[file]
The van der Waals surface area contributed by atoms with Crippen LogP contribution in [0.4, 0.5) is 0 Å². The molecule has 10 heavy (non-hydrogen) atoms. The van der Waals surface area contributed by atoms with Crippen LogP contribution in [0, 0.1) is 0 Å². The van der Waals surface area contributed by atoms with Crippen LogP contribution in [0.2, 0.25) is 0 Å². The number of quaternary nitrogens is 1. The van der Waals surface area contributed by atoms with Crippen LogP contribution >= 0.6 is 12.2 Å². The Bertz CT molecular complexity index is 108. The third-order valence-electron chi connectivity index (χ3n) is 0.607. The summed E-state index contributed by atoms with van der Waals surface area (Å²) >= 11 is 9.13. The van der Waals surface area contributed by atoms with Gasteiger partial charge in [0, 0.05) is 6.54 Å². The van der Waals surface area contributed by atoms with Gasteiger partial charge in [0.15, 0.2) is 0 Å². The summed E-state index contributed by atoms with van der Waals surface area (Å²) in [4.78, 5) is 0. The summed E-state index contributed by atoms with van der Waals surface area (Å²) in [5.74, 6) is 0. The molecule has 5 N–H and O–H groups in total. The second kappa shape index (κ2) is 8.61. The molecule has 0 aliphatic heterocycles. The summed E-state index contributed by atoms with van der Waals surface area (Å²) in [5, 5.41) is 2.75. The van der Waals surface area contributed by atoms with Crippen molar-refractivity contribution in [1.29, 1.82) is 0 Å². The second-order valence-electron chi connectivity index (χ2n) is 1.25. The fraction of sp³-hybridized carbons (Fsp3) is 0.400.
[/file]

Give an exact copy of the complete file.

The van der Waals surface area contributed by atoms with Crippen LogP contribution in [0.4, 0.5) is 0 Å². The molecule has 10 heavy (non-hydrogen) atoms. The van der Waals surface area contributed by atoms with Crippen LogP contribution in [0, 0.1) is 0 Å². The van der Waals surface area contributed by atoms with Crippen LogP contribution in [0.2, 0.25) is 0 Å². The number of quaternary nitrogens is 1. The van der Waals surface area contributed by atoms with Crippen LogP contribution >= 0.6 is 12.2 Å². The Bertz CT molecular complexity index is 108. The third-order valence-electron chi connectivity index (χ3n) is 0.607. The summed E-state index contributed by atoms with van der Waals surface area (Å²) >= 11 is 9.13. The van der Waals surface area contributed by atoms with Gasteiger partial charge in [0, 0.05) is 6.54 Å². The van der Waals surface area contributed by atoms with Gasteiger partial charge in [0.15, 0.2) is 0 Å². The summed E-state index contributed by atoms with van der Waals surface area (Å²) in [4.78, 5) is 0. The summed E-state index contributed by atoms with van der Waals surface area (Å²) in [5.74, 6) is 0. The molecule has 5 N–H and O–H groups in total. The second kappa shape index (κ2) is 8.61. The molecule has 0 aliphatic heterocycles. The summed E-state index contributed by atoms with van der Waals surface area (Å²) in [5, 5.41) is 2.75. The van der Waals surface area contributed by atoms with Crippen molar-refractivity contribution in [1.29, 1.82) is 0 Å². The second-order valence-electron chi connectivity index (χ2n) is 1.25. The fraction of sp³-hybridized carbons (Fsp3) is 0.400.